Journalists, of course, are not typical of the reading public, because ordering more papers than they can consume is a professional hazard. But almost all newspaper readers now absorb a smaller proportion of their paper than they did when the print unions kept a stranglehold on pagination – and the occasional sectional readership survey can only give advertisers a snapshot of how some readers tackle the mountain of newsprint that hits them, particularly at the weekend.
Most Sundays, I discard half a dozen sections – out of three broadsheets delivered – without even a glance. My newsagent might as well take them straight to the paper bank for recycling and cut out the middleman. Ditto the inserts that litter the floor as soon as anyone opens a newspaper or magazine.
Are advertisers and publishers worried that I don’t read these bits? Not especially. Provided a sufficient proportion of my fellow-readers do so, advertisers will continue to pay the going rate and publishers will keep churning out the unwanted copies and the unread sections. At least they did until recently.
The newspaper price war changed this strategy – the economics of profligacy – for the worse, and the 40 per cent rise in the cost of newsprint has made it worse again, as Rupert Murdoch pointed out at the recent international economic summit at Davos. But though The Sun has now put up its price by a penny, The Times is thought unlikely to do so for the time being, because its sales have started to increase again.
How long can publishers continue to pay for copies and sections that are not being read, when every extra copy is costing 40 per cent more to produce? This may seem a brave question to raise in a primarily controlled-circulation publication, which has always relied on advertisers rather than readers to foot the bills, but it is a nettle all publishing companies – magazines as well as newspapers – are having to grasp.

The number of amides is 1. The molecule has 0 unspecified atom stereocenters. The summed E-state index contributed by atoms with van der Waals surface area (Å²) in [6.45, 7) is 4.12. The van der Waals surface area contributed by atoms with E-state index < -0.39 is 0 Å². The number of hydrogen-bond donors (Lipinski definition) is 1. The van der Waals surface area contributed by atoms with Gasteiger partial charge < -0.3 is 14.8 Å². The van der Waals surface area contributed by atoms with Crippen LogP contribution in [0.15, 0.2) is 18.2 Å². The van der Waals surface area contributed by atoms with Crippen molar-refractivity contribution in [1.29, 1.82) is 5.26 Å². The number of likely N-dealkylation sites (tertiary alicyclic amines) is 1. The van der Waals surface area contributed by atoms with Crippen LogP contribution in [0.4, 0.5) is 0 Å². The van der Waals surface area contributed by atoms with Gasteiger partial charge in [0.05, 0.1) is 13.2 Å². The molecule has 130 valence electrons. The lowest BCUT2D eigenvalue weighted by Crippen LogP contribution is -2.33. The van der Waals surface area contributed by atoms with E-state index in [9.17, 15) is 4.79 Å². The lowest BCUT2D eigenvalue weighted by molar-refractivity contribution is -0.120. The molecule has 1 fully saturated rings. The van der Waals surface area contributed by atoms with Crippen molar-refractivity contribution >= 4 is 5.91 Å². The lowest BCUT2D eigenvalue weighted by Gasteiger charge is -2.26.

The January ABC figures appear to show that “bulk sales” are not a major problem – and certainly not as serious as some agencies had feared. No more than four per cent of any paper’s sales are made up of bulk copies and as a means of getting new readers to try a paper, they are probably still worth their place in the marketing armoury.
By contrast, 100 per cent of a paper’s sales are affected by the problem of unread sections. Who is going to bear the increased newsprint cost of those sections – the publisher, the advertiser or the reader?
Some publishers will try to absorb the cost, because they are not in a strong enough position to raise their ad rates or their cover price. But if they try to pass the cost on, what will be the reaction of their customers?
Ad agencies are already concerned about paying for the readers some sections don’t reach. If publishers insist on a higher page yield to cover the cost of newsprint, they may object. But what about the readers themselves? Till now, the evidence suggests that people favour thick newspapers over thin ones, even though they know they may discard half the pages.
But if the price starts to go up again, the idea of throwing away so much of what one has paid for may hold less appeal.
Torin Douglas is BBC Radio’s correspondent.